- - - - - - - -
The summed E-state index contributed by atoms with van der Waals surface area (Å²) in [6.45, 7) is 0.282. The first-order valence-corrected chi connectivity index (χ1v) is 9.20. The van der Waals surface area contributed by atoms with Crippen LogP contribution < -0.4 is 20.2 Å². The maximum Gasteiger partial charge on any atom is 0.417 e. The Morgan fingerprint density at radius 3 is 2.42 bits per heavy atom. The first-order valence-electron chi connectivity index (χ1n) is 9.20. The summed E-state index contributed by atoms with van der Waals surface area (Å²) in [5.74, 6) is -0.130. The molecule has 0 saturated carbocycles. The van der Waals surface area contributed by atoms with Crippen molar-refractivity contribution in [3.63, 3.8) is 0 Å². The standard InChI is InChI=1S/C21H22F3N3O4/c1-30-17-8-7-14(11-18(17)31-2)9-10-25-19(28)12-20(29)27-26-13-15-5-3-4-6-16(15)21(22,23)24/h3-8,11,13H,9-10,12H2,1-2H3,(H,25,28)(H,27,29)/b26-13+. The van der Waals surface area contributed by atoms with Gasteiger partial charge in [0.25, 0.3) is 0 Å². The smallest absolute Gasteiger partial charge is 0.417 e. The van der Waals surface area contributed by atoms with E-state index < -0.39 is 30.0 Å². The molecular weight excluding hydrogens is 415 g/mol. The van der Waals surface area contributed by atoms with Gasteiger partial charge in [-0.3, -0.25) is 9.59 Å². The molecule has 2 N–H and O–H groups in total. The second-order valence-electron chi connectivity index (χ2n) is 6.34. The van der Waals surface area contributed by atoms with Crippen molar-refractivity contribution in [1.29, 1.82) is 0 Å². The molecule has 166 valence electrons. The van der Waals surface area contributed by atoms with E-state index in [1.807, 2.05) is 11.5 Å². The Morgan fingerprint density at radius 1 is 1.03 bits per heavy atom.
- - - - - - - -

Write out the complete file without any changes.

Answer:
The summed E-state index contributed by atoms with van der Waals surface area (Å²) in [6.45, 7) is 0.282. The first-order valence-corrected chi connectivity index (χ1v) is 9.20. The van der Waals surface area contributed by atoms with Crippen LogP contribution < -0.4 is 20.2 Å². The maximum Gasteiger partial charge on any atom is 0.417 e. The Morgan fingerprint density at radius 3 is 2.42 bits per heavy atom. The first-order valence-electron chi connectivity index (χ1n) is 9.20. The summed E-state index contributed by atoms with van der Waals surface area (Å²) in [5.74, 6) is -0.130. The molecule has 0 saturated carbocycles. The van der Waals surface area contributed by atoms with Crippen molar-refractivity contribution in [3.63, 3.8) is 0 Å². The standard InChI is InChI=1S/C21H22F3N3O4/c1-30-17-8-7-14(11-18(17)31-2)9-10-25-19(28)12-20(29)27-26-13-15-5-3-4-6-16(15)21(22,23)24/h3-8,11,13H,9-10,12H2,1-2H3,(H,25,28)(H,27,29)/b26-13+. The van der Waals surface area contributed by atoms with Gasteiger partial charge in [0.25, 0.3) is 0 Å². The smallest absolute Gasteiger partial charge is 0.417 e. The van der Waals surface area contributed by atoms with E-state index < -0.39 is 30.0 Å². The molecular weight excluding hydrogens is 415 g/mol. The van der Waals surface area contributed by atoms with Gasteiger partial charge in [-0.3, -0.25) is 9.59 Å². The molecule has 2 N–H and O–H groups in total. The second-order valence-electron chi connectivity index (χ2n) is 6.34. The van der Waals surface area contributed by atoms with Crippen molar-refractivity contribution in [1.29, 1.82) is 0 Å². The molecule has 166 valence electrons. The van der Waals surface area contributed by atoms with E-state index in [1.807, 2.05) is 11.5 Å². The Morgan fingerprint density at radius 1 is 1.03 bits per heavy atom.